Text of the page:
Did you know the word ‘Dollar’ was commonly used in England long before the Pilgrim Fathers set sail for America? Below are examples of its usage in two Shakespeare plays:
Macbeth Act I, Scene II:
Rosse: “That now. Sweno, the Norway’s King, craves composition; Nor would we deign him burial of his men. Till he disbursed at Saint Colme’s Inch. Ten thousand dollars to our general use.”
The Tempest, Act II, Scene 1:
Gonzalo: “When every grief is entertain’d that’s offer’d, Comes to th’ entertainer.”
Sebastian: “A dollar.”
Gonzalo: “Dolour comes to him, indeed: you have spoken truer than you purpos’d.”
The word ‘Dollar’ is an anglicized form of the Bohemian word ‘Thaler’ (pronounced taler with a long “a”). Thalers were coins first minted in 1519. They were made of silver that was mined in Joachimsthal in Bohemia. ‘Thaler’ is the shortened form of Joachimsthal.
The word ‘Thaler’ or ‘Taler’ made its way into many languages, including Czech (tolar), several Scandinavian languages (daler), Ethiopian (talari), Persian (Dare) and English (dollar).
In England, before decimalization in 1971, a ‘dollar’ or ‘crown’ was an informal term for five shillings (25 pence in modern UK money) and ‘half-a-dollar’ or ‘half-a-crown meant 2.5 shillings (12.5 pence in modern UK money).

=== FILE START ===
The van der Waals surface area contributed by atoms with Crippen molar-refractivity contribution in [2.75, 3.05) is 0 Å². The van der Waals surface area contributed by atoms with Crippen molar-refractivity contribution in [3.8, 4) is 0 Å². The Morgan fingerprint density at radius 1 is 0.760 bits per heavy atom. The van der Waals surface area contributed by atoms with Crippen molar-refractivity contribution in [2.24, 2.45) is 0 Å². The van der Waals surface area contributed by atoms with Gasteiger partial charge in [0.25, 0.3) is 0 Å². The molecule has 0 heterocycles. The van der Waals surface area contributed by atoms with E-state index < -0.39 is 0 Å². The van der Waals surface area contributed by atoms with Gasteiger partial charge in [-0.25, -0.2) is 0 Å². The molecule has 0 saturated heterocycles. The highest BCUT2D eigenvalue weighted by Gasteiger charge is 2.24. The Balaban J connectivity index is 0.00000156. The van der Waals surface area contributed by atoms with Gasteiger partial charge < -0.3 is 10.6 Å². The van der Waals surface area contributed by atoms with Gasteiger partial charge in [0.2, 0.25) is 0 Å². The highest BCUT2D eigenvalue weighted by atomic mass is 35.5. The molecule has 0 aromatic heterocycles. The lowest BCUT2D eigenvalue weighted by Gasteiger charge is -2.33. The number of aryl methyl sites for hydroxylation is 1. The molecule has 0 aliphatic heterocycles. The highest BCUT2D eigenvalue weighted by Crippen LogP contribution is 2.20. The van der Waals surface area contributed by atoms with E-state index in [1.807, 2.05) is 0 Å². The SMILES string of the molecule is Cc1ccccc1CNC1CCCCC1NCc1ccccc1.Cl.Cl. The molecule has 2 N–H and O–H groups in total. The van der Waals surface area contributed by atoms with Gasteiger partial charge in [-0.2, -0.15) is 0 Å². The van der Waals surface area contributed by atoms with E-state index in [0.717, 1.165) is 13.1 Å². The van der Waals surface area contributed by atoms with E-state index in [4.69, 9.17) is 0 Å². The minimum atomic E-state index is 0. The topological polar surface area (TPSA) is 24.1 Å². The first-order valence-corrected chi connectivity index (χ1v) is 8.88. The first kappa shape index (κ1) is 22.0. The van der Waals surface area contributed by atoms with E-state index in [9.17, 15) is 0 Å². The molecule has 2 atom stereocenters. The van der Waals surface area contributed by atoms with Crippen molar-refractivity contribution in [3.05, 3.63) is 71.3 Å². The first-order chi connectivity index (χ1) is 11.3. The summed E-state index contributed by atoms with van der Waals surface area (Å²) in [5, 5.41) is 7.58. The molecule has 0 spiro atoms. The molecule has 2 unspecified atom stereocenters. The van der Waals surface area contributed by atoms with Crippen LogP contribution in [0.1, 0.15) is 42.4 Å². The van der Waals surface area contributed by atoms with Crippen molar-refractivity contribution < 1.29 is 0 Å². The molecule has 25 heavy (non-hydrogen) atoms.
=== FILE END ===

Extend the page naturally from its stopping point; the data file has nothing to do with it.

The most common nickname for the US dollar is ‘buck’. The term dates back to the 18th century and may either have originated with the colonial leather trade or from a poker term.
‘Greenback’ comes from the 19th century Demand Note dollars that Abraham Lincoln created to fund the costs of the Civil War for the North. It was printed in black and green on the back.
Some people may say ‘dead presidents’ (because they contain pictures of ex-presidents who are no longer alive), ‘green’ or ‘greenmail’ when referring to dollars.
It all started in a little town in Northern Germany.